By Laura Haefeli

SACRAMENTO (CBS13) – A UC Davis study found that wearing face masks doesn’t impact the ability to communicate.

UC Davis tested 63 people and found masked speech was not more difficult to understand, and in some cases, the understanding was improved.

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“The world changed… in March 2020,” says UC Davis Research Fellow, Michelle Cohn. “We spend a lot of our lives interacting and speaking wearing face masks. We were really interested in whether wearing a fabric face masks might make it more difficult for people to understand others.”

So, Cohn’s team at UC Davis decided to get answers.

“We had two people produce the same sentences. Then we took the recordings and played them to a separate group of listeners who had no idea who was wearing a face mask,” Cohn said.

She says what her team found is fairly simple.

“The way you speak when you’re wearing a face mask impacts how well somebody else can understand you,” Cohn said.

Cohn says when masked subject used a casual voice, “not hyper-articulate or over annunciate,” wearing a face mask didn’t affect whether or not the listener could understand the speaker.

When the subjects used clear speech, “slower, more exaggerated speech,” Cohn says wearing a face mask actually made it easier for the listener to understand the person speaking.

“Speaking slowly really annunciating can help,” Cohn said.

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And finally, positive emotional speech, meaning higher-pitched or happier sounds, was more difficult for listeners to understand.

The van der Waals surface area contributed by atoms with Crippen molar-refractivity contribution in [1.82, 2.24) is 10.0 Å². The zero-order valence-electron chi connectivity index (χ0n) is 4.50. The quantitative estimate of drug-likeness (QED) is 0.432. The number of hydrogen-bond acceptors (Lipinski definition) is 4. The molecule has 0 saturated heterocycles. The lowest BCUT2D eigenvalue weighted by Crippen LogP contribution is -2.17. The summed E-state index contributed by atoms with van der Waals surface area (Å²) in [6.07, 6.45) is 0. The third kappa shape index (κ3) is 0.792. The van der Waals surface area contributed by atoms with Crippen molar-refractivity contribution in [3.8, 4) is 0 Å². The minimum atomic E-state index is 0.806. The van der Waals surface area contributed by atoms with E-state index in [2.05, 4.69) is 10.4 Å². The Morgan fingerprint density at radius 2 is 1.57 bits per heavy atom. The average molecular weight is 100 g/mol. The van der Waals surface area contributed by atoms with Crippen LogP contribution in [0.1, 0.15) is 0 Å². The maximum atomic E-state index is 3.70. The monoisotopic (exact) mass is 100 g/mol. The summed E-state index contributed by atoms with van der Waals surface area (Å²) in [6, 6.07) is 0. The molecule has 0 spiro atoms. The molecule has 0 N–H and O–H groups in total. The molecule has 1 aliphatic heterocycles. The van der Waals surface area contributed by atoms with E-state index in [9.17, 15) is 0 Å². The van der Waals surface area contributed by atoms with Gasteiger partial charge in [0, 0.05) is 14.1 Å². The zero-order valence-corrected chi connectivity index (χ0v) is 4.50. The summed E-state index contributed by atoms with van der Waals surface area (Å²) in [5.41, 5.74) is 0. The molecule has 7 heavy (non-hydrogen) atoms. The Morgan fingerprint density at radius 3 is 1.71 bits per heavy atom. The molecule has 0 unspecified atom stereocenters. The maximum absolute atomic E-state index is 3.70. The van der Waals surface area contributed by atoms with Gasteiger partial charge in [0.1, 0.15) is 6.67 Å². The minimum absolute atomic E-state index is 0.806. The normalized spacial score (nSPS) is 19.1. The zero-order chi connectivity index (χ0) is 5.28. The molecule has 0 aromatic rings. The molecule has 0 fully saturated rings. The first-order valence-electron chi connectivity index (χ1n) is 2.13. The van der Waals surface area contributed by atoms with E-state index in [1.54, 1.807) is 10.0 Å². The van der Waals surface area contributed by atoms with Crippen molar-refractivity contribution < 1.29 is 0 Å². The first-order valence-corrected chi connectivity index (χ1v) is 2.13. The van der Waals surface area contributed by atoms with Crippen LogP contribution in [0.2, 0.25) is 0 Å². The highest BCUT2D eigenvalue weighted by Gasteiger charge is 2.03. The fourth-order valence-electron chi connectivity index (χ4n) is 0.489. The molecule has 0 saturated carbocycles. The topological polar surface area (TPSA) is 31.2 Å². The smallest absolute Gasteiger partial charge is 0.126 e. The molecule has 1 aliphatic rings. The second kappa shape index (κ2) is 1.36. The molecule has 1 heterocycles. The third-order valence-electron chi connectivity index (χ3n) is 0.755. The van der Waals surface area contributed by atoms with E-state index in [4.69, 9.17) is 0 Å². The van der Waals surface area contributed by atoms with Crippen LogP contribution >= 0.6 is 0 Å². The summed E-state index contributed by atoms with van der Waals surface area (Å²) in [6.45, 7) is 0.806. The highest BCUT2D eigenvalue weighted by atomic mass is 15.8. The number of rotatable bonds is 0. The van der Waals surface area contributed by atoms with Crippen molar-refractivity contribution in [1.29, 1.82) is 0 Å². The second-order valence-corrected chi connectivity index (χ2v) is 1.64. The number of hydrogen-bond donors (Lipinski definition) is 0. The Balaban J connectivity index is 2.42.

“The speaker is really in control of how well they’re going to be understood,” Cohn said.

In some cases, her team found the ability to hear or not to hear someone who’s wearing a face mask could be psychological.

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“You see someone wearing a face mask and you think I’m not going to understand them then you probably won’t,” Cohn said.

We asked Michelle Cohn if she’s noticed an ability for humans to adapt to difficult situations throughout the coronavirus pandemic.

“It looks like it that. We are overcoming the physical limitations of the mask,” Cohn said.

The UC Davis research project is supported by the National Science Foundation and is in partnership with the University of Wisconsin Milwaukee.

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“Any opinions, findings, and conclusions or recommendations expressed in this material are those of the author(s) and do not necessarily reflect the views of the National Science Foundation,” the foundation said in a statement.